As hardcore as Hubstaff is all about tracking work, the tool doesn’t allow for IP address limitations, which means your employees can say they are working from the workplace but they can actually be operating from a cruise boat in the Bahamas (unless they are using the mobile app to monitor time). This is a normal feature that’s available in almost every other tool we analyzed. Hubstaff also does not enable admins to require users to snap a photo if they report to work. I guess it’s overkill to generate someone take a selfie right before you get started recording their screen and monitoring their keystrokes, but TSheets enables you to set this as a requirement (which makes sense, especially if you’re tracking tasks done out of a computer, like retail, construction, or entertainment work). The program also does not allow users clock in via a telephone call, which is a component TSheets along with other service providers make readily available for employees who don’t have a smartphone.
Tracking Employee Work
We’ve touched on how some of Hubstaff’s more Enormous Brother-like features factor into time monitoring. However, the platform also offers many of the hallmarks of employee monitoring tools. Hubstaff’s employee tracking attributes include keystroke logging, URL and application tracking, GPS and place tracking, and activity screenshots.
As soon as you set your customers and they download the timer program onto their server, the desktop program not only monitors time but will take screenshots randomly or at custom intervals, for example three screenshots per minute. This applies not just to the user’s main display but any connected monitors as well. Hubstaff does not log keys however, it will monitor the activity provided via the mouse and computer keyboard, giving employers a calculation of just how active the worker is. This data all winds up around the Hubstaff dashboard from the Activity tab. This is where you can then pick an individual from the drop-down menu to see their screenshots correlated with action data.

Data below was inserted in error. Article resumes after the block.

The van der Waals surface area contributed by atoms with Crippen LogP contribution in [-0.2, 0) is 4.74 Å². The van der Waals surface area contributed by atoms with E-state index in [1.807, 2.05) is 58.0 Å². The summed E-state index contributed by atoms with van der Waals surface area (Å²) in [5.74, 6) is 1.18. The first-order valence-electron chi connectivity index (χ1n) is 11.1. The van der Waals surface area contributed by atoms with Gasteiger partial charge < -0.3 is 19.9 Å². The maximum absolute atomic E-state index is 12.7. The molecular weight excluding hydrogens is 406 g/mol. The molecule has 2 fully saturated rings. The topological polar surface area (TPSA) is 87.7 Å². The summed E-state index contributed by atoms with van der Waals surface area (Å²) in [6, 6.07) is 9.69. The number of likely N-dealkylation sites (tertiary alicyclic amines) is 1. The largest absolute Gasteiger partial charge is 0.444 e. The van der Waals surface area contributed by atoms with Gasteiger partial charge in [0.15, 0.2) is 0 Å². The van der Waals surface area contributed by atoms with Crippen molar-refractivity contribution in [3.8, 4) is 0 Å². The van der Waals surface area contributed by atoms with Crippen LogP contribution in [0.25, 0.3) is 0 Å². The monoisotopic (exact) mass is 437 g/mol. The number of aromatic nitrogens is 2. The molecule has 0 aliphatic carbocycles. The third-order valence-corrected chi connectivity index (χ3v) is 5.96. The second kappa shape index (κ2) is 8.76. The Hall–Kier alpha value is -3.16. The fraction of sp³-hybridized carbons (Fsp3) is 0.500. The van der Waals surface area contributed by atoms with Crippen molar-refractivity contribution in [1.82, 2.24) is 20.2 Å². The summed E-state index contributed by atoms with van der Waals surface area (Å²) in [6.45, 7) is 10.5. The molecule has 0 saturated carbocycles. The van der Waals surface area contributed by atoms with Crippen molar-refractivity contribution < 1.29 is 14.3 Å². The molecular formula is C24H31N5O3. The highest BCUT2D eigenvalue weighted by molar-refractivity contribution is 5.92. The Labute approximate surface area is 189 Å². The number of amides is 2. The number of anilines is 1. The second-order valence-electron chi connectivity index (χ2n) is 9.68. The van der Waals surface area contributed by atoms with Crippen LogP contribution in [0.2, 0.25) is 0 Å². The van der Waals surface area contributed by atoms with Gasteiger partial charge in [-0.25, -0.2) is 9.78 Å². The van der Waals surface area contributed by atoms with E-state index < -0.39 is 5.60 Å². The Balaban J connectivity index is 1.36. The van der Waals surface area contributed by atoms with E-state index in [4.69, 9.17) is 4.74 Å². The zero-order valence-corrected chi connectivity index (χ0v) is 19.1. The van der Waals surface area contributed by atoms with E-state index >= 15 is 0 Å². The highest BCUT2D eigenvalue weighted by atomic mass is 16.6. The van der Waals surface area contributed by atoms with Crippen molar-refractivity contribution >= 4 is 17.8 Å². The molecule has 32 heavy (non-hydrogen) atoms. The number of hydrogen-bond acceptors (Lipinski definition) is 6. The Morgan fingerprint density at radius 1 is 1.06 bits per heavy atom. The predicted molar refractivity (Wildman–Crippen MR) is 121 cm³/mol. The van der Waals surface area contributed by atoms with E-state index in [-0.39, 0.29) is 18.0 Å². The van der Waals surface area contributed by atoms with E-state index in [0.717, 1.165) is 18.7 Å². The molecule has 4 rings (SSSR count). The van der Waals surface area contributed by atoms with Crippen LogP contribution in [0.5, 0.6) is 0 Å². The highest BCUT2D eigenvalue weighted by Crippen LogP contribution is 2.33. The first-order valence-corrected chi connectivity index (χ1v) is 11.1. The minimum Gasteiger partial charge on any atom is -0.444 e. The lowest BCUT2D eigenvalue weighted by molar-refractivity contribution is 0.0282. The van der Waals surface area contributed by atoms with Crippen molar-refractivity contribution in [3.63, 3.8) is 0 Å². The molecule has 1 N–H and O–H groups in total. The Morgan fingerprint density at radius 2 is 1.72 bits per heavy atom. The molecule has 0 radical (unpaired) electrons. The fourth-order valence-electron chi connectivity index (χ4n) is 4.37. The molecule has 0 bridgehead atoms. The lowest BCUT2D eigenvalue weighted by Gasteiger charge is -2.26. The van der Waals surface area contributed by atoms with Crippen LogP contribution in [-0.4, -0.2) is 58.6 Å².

When it comes to program and URL tracking, Hubstaff goes beyond just tracking time to see what websites and apps an employee opened or visited and how long they were there. The Reports module may subsequently run custom queries on vectors like app usage mapped against time and activity. Hubstaff integrates with project and task management tools like Asana and Trello to filter reports from particular tasks or projects to monitor productivity.
One unique employee tracking feature supplied is GPS location tracking through Hubstaff’s mobile app. While the mobile app can not take screenshots or catch mobile app and website activity, it lets you monitor and log location for employees working in the area. While the thickness of tracking data and surveillance features can’t step up to a powerhouse tool for example Teramind, our Editors’ Choice for employee tracking, Hubstaff includes a useful selection of attributes for employers that want a little more oversight. Employee Time Tracking
Hubstaff is a easy-to-administer, feature-rich, time monitoring tool. If you’re diligent about monitoring employee behavior while on the clockthen there’s no better program available than Hubstaff. You will be able to log screenshots, track keystroke volume, and path movements via GPS tracking.
Unfortunately, if you’re looking for a platform that goes the excess mile to enable customization, atypical data entry, or a more advanced reporting arrangement, then Hubstaff won’t be perfect for you. Additionally, should you opt for another system, your employees will thank you for not requiring them to obtain a secondary program for monitoring time–especially when you consider that every other tool we reviewed makes this potential within the confines of their web-based UI. Employee Time Tracking